Defensive linemen: The Eagles remade their line with the additions of DE Jason Babin and DT Cullen Jenkins, opting for more size and force up front. Jenkins can hold the point but also is one of the better penetrating interior rushers in the NFL. Babin plays the strong side as the "wide nine-technique" rusher outside the tight end. He experienced a breakout season under DL coach Jim Washburn (now with the Eagles) in 2010 in Tennessee. Babin doesn't have an arsenal of pass-rush moves, but his motor runs hot and he has good straight-line speed. One of the better surprises last season was the development of DT Antonio Dixon, who came from nowhere to become the Eagles' best run defender. He can envelop blockers, mess up run schemes and play with power. Although Dixon offers little in the way of a pass rush, that's not what he's being asked to do. Health is a major concern for two key players: DT Mike Patterson and DE Brandon Graham. Patterson had a frightening seizure during practice and tests detected a rare brain condition, but doctors have cleared him to resume football activities. Graham is coming back from microfracture surgery in his knee and might not return until midseason. DT Trevor Laws finally showed something and sees a fair number of reps in the rotation. Opposite Babin is DRE Trent Cole, who was strong early on but faded late, a common theme in his career. His motor never stops and he eats up slow-footed left tackles, but Cole is undersized and tends to get beaten up with more snaps. Reserve DEs Juqua Parker, Phillip Hunt, Darryl Tapp and Daniel Te'o-Nesheim will vie for spots, as will DTs Anthony Hargrove and Derek Landri.
Linebackers: No Eagles unit carries more unknowns than at linebacker, where starters Stewart Bradley and Ernie Sims were jettisoned. Jamar Chaney, who replaced Bradley inside, now moves to the strong side. He is a stout, downhill thumper, but he slides along the line well and became more comfortable with his surroundings the more reps he received. Fourth-rounder Casey Matthews has been thrown into the mix at middle linebacker. He has handled the defensive calls and has impressed with his intelligence and athleticism but is not as physically gifted as his brother, Packers OLB Clay Matthews, and must disengage better from blockers. Moise Fokou lost the starting job on the strong side but regained it and also improved his confidence; now he is the first option on the weak side. He's solid but far from a special player. The Eagles also like Keenan Clayton, who stood out in nickel packages and has the fast-flow ability to be a playmaker. Akeem Jordan and Rashad Jeanty and rookies Brian Rolle and Greg Lloyd round out a group that is rife with questions and could be the team's Achilles' heel.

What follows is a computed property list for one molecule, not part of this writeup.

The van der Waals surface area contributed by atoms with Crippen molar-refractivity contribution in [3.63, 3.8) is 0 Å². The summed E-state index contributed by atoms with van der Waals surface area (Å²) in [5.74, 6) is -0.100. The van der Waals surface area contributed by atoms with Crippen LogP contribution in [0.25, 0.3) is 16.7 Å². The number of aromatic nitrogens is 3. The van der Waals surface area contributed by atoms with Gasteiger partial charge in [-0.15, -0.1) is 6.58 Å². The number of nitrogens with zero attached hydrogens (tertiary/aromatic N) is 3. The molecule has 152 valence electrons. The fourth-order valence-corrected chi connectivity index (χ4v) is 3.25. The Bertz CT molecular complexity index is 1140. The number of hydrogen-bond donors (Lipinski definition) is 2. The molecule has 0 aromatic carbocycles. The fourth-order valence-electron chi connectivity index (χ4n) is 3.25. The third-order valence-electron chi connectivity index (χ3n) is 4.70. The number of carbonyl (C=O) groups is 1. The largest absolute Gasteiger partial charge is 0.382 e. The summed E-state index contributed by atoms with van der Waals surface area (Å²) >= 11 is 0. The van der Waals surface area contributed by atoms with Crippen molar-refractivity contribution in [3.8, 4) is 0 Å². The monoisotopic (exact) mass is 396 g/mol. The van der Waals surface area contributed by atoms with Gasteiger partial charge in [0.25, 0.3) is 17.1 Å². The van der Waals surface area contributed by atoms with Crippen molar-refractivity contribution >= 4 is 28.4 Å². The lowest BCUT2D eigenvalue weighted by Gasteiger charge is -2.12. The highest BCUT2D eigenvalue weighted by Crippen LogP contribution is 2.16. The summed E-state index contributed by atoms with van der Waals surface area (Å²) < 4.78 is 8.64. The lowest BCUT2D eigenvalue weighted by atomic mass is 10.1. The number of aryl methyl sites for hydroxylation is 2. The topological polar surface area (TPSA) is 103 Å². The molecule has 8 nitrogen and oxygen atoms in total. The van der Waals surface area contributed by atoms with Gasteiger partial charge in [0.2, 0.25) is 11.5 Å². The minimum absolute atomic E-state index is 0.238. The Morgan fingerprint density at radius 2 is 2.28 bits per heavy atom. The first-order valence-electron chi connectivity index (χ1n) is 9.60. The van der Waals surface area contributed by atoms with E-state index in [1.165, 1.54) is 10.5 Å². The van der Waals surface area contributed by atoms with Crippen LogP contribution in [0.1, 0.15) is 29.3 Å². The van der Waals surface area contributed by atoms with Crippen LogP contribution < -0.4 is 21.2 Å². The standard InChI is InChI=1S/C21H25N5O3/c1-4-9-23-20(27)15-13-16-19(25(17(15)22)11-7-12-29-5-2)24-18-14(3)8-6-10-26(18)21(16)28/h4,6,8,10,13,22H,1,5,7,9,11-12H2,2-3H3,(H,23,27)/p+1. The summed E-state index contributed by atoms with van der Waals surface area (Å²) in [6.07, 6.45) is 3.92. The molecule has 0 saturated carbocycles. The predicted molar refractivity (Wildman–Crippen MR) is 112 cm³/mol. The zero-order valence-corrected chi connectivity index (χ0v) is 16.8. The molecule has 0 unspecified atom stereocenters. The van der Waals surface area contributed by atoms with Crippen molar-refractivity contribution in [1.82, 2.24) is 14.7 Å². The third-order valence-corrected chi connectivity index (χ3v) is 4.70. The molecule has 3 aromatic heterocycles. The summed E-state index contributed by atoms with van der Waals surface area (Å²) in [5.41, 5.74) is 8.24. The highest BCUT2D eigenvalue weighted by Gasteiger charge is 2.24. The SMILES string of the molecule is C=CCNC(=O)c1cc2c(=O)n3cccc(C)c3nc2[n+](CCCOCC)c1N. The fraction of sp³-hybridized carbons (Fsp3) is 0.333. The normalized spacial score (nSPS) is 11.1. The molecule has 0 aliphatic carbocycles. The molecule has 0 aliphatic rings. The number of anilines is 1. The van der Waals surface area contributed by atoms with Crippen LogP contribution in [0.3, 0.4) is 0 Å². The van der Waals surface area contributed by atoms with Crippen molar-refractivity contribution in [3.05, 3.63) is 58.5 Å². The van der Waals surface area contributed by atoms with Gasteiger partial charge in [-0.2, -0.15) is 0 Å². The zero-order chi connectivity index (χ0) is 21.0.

Defensive backs: The coverage was far from ideal last season, despite an impressive 23 interceptions. Too often, teams picked on the RCB and nickel spots, choosing to avoid LCB Asante Samuel whenever possible. Enter Nnamdi Asomugha and Dominique Rodgers-Cromartie, who was acquired from Arizona in a trade for QB Kevin Kolb. The team made its biggest free-agent splash in years when it landed arguably the best big corner in the NFL, Asomugha, giving the team the kind of presence and length it hasn't had since the Bobby Taylor days. Asomugha likes to press at the line and get physical, and most teams typically choose to throw away from him. Samuel excels in off coverage, baiting QBs to throw his way and often making picks. But he also is a poor tackler and tends to freelance too much. Rodgers-Cromartie had similar issues in Arizona, but he has great height and ball skills, making this the best CB trio in the league. The team could use a three-CB base defense much of the time, and you could see Asomugha in a Charles Woodson-like role, lining up in multiple spots depending on the opponent. Joselio Hanson could be on the outs, with the team having drafted Trevor Lindley and Curtis Marsh the past two seasons. FS Nate Allen could lead the secondary, but he is coming off a torn patellar tendon. If healthy, Allen has good range and really had only one poor outing as a rookie, winning the starting job out of camp. He's backed by Marlin Jackson and Jarrad Page. Strong safety is in the hands of rookie Jaiquawn Jarrett and second-year Kurt Coleman. Jarrett's calling card is his hitting ability, and Coleman is a smart, heady player with limited foot speed.
Replacing PK David Akers, the Eagles' all-time leading scorer, is Alex Henery, whose next field goal will be the first of his NFL career. The strong-legged rookie has a chance to be great, but he's following a local legend. With Sav Rocca, maybe the best Eagles punter ever, having joined the Redskins, the team hopes undrafted rookie Chas Henry wins the job. PR DeSean Jackson is one of the game's more electric returners, as his Giant killer in Week 15 proved, but Andy Reid hesitates to use him full time. KR Jorrick Calvin, who also can handle punts, did a decent job as a rookie.
The Eagles have the hype and the glitz factor with Michael Vick and a slew of talented skill-position players. Last year's offense was the league's best some weeks, and the defense could take a big step. But there are concerns with a major leap of faith under new defensive coordinator Juan Castillo and some holes on the depth chart. Plus, Vick will be the target of every team he faces, and teams started figuring him out late last season. The Eagles also face the prospect of being many people's Super Bowl favorites, which amps up the pressure even more.
To order the digital edition of Pro Football Weekly's 2011 NFL Preview magazine, visit the PFW Store. The publication contains scouting reports on all 32 teams, rosters, depth charts, positional grades and 2010 week-by-week stats. Also, the magazine includes PFW's exclusive player rankings feature, ranking the top players in the league by position and overall.